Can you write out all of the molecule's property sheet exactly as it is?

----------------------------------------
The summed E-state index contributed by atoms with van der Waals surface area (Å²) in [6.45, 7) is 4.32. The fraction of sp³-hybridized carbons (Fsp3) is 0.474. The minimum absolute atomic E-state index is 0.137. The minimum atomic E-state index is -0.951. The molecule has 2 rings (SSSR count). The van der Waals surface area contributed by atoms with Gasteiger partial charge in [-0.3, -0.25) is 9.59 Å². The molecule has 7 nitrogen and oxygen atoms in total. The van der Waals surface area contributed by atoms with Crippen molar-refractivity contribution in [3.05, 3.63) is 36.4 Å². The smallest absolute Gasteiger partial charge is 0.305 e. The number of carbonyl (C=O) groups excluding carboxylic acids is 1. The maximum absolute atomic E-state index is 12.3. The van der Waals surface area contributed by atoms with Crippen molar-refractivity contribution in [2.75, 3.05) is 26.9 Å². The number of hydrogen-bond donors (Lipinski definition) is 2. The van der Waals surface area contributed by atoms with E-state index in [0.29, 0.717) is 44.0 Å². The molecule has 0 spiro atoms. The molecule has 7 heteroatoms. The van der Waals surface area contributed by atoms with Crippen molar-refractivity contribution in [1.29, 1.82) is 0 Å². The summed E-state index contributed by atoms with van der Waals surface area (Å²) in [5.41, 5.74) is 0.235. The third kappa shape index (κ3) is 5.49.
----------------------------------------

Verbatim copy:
The summed E-state index contributed by atoms with van der Waals surface area (Å²) in [6.45, 7) is 4.32. The fraction of sp³-hybridized carbons (Fsp3) is 0.474. The minimum absolute atomic E-state index is 0.137. The minimum atomic E-state index is -0.951. The molecule has 2 rings (SSSR count). The van der Waals surface area contributed by atoms with Gasteiger partial charge in [-0.3, -0.25) is 9.59 Å². The molecule has 7 nitrogen and oxygen atoms in total. The van der Waals surface area contributed by atoms with Crippen molar-refractivity contribution in [3.05, 3.63) is 36.4 Å². The smallest absolute Gasteiger partial charge is 0.305 e. The number of carbonyl (C=O) groups excluding carboxylic acids is 1. The maximum absolute atomic E-state index is 12.3. The van der Waals surface area contributed by atoms with Crippen molar-refractivity contribution in [2.75, 3.05) is 26.9 Å². The number of hydrogen-bond donors (Lipinski definition) is 2. The van der Waals surface area contributed by atoms with E-state index in [0.29, 0.717) is 44.0 Å². The molecule has 0 spiro atoms. The molecule has 7 heteroatoms. The van der Waals surface area contributed by atoms with Crippen molar-refractivity contribution in [1.29, 1.82) is 0 Å². The summed E-state index contributed by atoms with van der Waals surface area (Å²) in [5.41, 5.74) is 0.235. The third kappa shape index (κ3) is 5.49.